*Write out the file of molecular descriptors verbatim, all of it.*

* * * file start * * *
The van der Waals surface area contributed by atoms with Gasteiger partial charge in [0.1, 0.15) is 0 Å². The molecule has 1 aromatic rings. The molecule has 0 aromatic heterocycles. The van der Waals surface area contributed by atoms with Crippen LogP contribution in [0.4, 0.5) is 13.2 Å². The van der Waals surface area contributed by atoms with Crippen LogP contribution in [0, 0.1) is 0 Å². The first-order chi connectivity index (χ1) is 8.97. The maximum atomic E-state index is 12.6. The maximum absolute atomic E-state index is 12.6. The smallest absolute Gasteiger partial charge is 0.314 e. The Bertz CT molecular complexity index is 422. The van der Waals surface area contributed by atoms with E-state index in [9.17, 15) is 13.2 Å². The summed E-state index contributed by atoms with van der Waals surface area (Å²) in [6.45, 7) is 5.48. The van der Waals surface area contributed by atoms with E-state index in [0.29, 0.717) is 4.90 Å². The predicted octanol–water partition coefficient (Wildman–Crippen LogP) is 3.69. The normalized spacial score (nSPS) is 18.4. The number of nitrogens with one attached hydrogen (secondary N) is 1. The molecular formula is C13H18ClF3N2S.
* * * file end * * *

The van der Waals surface area contributed by atoms with Gasteiger partial charge in [0.1, 0.15) is 0 Å². The molecule has 1 aromatic rings. The molecule has 0 aromatic heterocycles. The van der Waals surface area contributed by atoms with Crippen LogP contribution in [0.4, 0.5) is 13.2 Å². The van der Waals surface area contributed by atoms with Crippen LogP contribution in [0, 0.1) is 0 Å². The first-order chi connectivity index (χ1) is 8.97. The maximum atomic E-state index is 12.6. The maximum absolute atomic E-state index is 12.6. The smallest absolute Gasteiger partial charge is 0.314 e. The Bertz CT molecular complexity index is 422. The van der Waals surface area contributed by atoms with E-state index in [9.17, 15) is 13.2 Å². The summed E-state index contributed by atoms with van der Waals surface area (Å²) in [6.45, 7) is 5.48. The van der Waals surface area contributed by atoms with E-state index in [0.29, 0.717) is 4.90 Å². The predicted octanol–water partition coefficient (Wildman–Crippen LogP) is 3.69. The normalized spacial score (nSPS) is 18.4. The number of nitrogens with one attached hydrogen (secondary N) is 1. The molecular formula is C13H18ClF3N2S.